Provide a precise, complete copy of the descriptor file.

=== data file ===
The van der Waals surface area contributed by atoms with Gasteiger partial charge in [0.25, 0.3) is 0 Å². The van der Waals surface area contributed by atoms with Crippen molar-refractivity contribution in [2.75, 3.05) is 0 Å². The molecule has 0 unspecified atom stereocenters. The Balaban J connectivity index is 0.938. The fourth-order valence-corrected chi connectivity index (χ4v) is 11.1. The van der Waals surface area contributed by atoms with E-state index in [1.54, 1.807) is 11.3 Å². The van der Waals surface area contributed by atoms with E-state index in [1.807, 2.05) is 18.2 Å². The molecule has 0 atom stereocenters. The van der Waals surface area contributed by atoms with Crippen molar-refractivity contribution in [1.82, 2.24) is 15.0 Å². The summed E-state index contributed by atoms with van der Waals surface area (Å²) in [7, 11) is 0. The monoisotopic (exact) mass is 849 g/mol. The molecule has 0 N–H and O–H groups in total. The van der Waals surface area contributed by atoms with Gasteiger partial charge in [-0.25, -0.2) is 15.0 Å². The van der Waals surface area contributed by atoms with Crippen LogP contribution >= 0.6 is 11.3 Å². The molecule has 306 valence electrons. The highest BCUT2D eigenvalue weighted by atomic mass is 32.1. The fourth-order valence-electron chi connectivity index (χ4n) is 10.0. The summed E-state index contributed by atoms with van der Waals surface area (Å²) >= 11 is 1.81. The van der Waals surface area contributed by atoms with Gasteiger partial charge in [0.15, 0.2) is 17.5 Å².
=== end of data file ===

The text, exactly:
The van der Waals surface area contributed by atoms with Gasteiger partial charge in [0.25, 0.3) is 0 Å². The van der Waals surface area contributed by atoms with Crippen molar-refractivity contribution in [2.75, 3.05) is 0 Å². The molecule has 0 unspecified atom stereocenters. The Balaban J connectivity index is 0.938. The fourth-order valence-corrected chi connectivity index (χ4v) is 11.1. The van der Waals surface area contributed by atoms with E-state index in [1.54, 1.807) is 11.3 Å². The van der Waals surface area contributed by atoms with E-state index in [1.807, 2.05) is 18.2 Å². The molecule has 0 atom stereocenters. The van der Waals surface area contributed by atoms with Crippen molar-refractivity contribution in [1.82, 2.24) is 15.0 Å². The summed E-state index contributed by atoms with van der Waals surface area (Å²) in [7, 11) is 0. The monoisotopic (exact) mass is 849 g/mol. The molecule has 0 N–H and O–H groups in total. The van der Waals surface area contributed by atoms with Gasteiger partial charge in [-0.25, -0.2) is 15.0 Å². The van der Waals surface area contributed by atoms with Crippen LogP contribution >= 0.6 is 11.3 Å². The molecule has 306 valence electrons. The highest BCUT2D eigenvalue weighted by atomic mass is 32.1. The fourth-order valence-electron chi connectivity index (χ4n) is 10.0. The summed E-state index contributed by atoms with van der Waals surface area (Å²) >= 11 is 1.81. The van der Waals surface area contributed by atoms with Gasteiger partial charge in [0.15, 0.2) is 17.5 Å².